CMS releases long-overdue 'Sunshine Act' rule

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"You should know when your doctor has a financial relationship with the companies that manufacture or supply the medicines or medical devices you may need," said Peter Budetti, CMS deputy administrator for Program Integrity, in a statement Friday. "Disclosure of these relationships allows patients to have more informed discussions with their doctors."

The 287-page rule orders that industry players begin collecting their data on Aug. 1 and report it to CMS by March 31, 2014.

Payment categories will include consulting fees, honoraria, gifts, food, entertainment, travel and charitable contributions, among others. Industry players are required to report their payments if they are covered by any federal health program.

The rule also stated that it preempts similar state laws, creating the possibility of "cost-savings, since a single reporting system for reporting this information is less burdensome than multiple programs."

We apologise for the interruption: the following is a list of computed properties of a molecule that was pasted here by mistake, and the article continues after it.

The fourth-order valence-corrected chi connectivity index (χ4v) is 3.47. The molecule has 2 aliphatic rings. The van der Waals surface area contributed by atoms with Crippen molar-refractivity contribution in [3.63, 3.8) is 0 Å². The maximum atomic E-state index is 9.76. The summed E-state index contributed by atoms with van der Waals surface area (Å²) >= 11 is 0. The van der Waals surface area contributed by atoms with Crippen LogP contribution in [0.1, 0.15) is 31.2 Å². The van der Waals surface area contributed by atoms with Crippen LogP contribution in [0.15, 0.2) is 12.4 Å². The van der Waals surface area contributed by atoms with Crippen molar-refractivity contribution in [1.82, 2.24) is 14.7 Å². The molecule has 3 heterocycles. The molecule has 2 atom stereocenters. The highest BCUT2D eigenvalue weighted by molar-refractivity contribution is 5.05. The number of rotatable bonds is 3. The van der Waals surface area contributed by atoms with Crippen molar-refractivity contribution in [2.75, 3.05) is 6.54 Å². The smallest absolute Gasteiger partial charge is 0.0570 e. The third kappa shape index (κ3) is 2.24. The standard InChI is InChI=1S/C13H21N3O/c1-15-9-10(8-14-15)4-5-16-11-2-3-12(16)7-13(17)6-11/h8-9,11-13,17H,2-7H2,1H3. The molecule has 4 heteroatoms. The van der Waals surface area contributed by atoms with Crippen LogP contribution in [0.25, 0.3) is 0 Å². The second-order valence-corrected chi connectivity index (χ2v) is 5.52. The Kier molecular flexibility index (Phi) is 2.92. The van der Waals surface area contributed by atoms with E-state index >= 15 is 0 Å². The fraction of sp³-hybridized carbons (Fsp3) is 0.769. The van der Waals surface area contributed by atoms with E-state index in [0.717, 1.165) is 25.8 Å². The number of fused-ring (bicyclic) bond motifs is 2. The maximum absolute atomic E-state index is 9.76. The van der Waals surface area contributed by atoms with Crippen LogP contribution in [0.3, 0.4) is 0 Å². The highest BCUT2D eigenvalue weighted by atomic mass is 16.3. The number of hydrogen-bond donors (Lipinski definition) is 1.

Sen. Chuck Grassley (R-Iowa), an author of the original bill, said in a statement that the new rule will "bring about accountability, and accountability will strengthen the credibility of medical research, the marketing of ideas, and, ultimately, the practice of medicine."

"I will stay vigilant about how this law is implemented, especially after the delays seen already," Grassley added.

The regulations outline a 45-day "review and correction" period for doctors to ensure the accuracy of any disclosures to CMS.

The American Medical Association (AMA) withheld judgment Friday, saying it would "carefully review" the rule.

"Our feedback during this rulemaking process was aimed at ensuring the new registry will provide a meaningful picture of physician-industry interactions and give physicians an easy way to correct any inaccuracies," said AMA President Jeremy Lazarus in a statement.

"As the rule is implemented, we will work to make sure physicians have up-to-date information about the new reporting process.”

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